My plan right now is to post 8 to 10 special quotes each week that seem pertinent to the times in which we are living. These are quotes for chaotic times. I suggest that you read them slowly and prayerfully and see which one speaks to you the most and listen for the voice of the Spirit asking you what next steps you might take in response.

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Burn out is giving without receiving. (Henri Nouwen)

There is always a night shift and sooner or later we are put on it. (Evelyn Underhill)

Sometimes our position seems to be that of tools, taken up when wanted, used in ways we had not expected for an object on which our opinion is not asked, and then laid down. (Evelyn Underhill)

The more afraid we are, the harder waiting becomes. (Henri Nouwen)

I’ve come to realize the futility of criticism, even true and just. (Thomas Merton)

We must learn to express our ideas calmly and with detachment. (Thomas Merton)

It is hard for us to realize that much of what we pursue in life has little ultimate meaning. (Rob Moll)

You don’t fully understand something until you can explain it in a simple way. (AlbertEinstein)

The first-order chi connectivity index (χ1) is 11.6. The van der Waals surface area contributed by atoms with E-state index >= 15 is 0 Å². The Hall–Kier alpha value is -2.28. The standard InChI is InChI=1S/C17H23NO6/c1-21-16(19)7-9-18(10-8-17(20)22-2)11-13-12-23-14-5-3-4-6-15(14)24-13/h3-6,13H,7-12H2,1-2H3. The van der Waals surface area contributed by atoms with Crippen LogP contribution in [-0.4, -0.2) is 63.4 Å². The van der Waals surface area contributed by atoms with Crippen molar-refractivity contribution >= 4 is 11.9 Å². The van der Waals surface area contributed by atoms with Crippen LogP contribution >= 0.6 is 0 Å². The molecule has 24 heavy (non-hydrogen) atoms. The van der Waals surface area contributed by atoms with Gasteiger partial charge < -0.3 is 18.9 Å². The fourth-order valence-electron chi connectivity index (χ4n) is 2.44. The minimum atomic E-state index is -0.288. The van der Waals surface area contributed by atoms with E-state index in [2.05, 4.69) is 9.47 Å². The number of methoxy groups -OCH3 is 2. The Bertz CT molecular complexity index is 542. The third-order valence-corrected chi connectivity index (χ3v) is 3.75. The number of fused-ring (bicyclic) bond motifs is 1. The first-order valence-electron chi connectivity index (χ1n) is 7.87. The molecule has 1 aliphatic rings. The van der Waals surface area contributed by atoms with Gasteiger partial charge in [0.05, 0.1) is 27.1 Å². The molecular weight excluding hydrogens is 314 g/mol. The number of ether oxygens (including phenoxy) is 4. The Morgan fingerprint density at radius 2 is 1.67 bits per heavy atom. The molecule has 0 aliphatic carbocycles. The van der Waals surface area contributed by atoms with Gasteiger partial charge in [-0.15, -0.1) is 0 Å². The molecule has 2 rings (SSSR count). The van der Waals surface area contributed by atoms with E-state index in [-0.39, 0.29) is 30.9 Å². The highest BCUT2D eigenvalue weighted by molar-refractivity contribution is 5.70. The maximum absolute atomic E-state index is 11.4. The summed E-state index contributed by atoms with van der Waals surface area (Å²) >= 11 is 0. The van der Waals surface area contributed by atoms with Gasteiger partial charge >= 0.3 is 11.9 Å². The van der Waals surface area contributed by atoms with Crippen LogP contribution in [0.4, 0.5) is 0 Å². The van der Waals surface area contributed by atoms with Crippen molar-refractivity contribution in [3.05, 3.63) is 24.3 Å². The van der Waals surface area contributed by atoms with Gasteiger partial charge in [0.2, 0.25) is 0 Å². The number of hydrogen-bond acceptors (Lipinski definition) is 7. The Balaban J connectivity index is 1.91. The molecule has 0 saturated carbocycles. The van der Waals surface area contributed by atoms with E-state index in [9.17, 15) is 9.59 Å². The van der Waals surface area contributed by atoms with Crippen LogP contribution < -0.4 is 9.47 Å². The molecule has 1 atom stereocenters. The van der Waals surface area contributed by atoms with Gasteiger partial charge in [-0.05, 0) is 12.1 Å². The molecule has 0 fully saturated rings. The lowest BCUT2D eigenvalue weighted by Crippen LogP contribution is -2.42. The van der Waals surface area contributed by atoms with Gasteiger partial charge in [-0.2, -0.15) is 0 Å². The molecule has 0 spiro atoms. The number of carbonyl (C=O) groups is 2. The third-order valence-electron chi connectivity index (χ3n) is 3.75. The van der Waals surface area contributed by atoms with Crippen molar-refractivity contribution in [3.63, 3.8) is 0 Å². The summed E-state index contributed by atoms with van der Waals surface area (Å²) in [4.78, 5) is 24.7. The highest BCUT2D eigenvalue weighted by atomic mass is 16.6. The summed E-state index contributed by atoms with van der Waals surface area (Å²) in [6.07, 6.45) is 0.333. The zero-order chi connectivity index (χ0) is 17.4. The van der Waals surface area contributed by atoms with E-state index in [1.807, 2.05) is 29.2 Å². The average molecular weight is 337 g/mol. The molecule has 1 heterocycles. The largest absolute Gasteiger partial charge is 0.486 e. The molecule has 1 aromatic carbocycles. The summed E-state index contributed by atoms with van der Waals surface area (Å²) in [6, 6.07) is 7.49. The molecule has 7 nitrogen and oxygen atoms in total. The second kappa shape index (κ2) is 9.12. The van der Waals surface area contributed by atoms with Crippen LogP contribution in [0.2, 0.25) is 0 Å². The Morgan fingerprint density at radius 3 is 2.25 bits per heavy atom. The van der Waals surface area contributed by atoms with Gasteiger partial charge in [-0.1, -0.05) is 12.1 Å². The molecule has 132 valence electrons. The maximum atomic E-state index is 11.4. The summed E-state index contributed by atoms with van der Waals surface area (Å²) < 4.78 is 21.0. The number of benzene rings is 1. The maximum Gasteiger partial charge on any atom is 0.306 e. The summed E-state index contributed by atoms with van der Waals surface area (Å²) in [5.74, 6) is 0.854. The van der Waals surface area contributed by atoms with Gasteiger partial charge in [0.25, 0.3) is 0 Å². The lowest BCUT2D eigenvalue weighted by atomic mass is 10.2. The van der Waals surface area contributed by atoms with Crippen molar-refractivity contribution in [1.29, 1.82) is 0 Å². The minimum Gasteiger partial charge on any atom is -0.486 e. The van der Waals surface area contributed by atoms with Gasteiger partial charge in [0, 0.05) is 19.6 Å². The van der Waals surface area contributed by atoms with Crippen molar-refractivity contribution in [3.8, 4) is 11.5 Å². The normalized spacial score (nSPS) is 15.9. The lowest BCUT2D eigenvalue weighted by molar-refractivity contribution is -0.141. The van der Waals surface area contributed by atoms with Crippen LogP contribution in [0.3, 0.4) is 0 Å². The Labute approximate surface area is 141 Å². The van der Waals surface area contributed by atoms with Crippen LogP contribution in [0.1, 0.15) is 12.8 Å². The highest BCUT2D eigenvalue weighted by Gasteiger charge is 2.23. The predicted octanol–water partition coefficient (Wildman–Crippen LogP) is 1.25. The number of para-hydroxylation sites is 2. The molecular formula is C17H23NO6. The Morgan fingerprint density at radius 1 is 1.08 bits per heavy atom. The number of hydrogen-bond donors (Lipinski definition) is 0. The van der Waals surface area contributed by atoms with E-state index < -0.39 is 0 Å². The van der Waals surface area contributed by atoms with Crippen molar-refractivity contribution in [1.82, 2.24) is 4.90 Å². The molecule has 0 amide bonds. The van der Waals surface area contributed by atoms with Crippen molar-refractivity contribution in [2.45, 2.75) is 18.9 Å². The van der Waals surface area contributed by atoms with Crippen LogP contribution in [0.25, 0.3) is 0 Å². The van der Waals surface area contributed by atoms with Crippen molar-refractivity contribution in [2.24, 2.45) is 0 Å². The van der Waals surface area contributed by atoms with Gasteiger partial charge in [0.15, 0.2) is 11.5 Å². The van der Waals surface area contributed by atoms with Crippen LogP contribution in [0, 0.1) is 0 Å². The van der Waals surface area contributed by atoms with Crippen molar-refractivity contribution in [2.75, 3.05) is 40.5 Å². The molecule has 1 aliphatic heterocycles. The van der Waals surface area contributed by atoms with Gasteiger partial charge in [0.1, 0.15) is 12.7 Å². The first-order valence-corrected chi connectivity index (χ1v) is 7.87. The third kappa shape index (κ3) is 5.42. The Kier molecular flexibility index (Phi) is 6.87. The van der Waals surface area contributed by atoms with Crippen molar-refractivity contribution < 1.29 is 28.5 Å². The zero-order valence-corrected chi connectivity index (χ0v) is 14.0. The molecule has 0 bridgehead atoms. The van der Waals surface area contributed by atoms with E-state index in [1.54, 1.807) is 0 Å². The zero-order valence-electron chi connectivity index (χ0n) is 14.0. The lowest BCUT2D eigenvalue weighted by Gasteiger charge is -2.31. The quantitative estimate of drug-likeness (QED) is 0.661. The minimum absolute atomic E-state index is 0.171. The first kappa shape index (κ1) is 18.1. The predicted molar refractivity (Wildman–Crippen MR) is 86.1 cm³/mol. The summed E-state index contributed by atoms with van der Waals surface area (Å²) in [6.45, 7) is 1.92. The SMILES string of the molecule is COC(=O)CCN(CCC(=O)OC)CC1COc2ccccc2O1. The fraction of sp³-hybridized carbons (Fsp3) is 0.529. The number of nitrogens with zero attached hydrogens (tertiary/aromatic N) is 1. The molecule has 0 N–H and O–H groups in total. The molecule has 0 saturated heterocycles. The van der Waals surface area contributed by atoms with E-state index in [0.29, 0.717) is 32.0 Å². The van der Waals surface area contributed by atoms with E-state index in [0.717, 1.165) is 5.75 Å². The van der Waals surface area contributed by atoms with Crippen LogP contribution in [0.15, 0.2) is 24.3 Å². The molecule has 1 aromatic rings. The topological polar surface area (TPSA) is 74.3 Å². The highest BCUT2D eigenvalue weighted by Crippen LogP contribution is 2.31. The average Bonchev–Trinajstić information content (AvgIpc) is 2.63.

Some books are to be tasted, others are to be swallowed, and some few are to be chewed and digested. (Francis Bacon)

Outside of a dog, a book is man’s best friend. Inside a dog it’s too dark to read. (Groucho Marx)

About 15 years ago I began to collect quotes from books I had been reading that were particularly meaningful to me. I now have two volumes of such quotes. I call them, “My black books of quotes.“ because they are handwritten in…well, black books. One day I hope to publish these quotes as a special gift that I give to people who are special to me.

You can tell a lot about a person by the quotes they pass on. And you will, no doubt, learn some things about where I am coming from and what is important to me based on my quotes.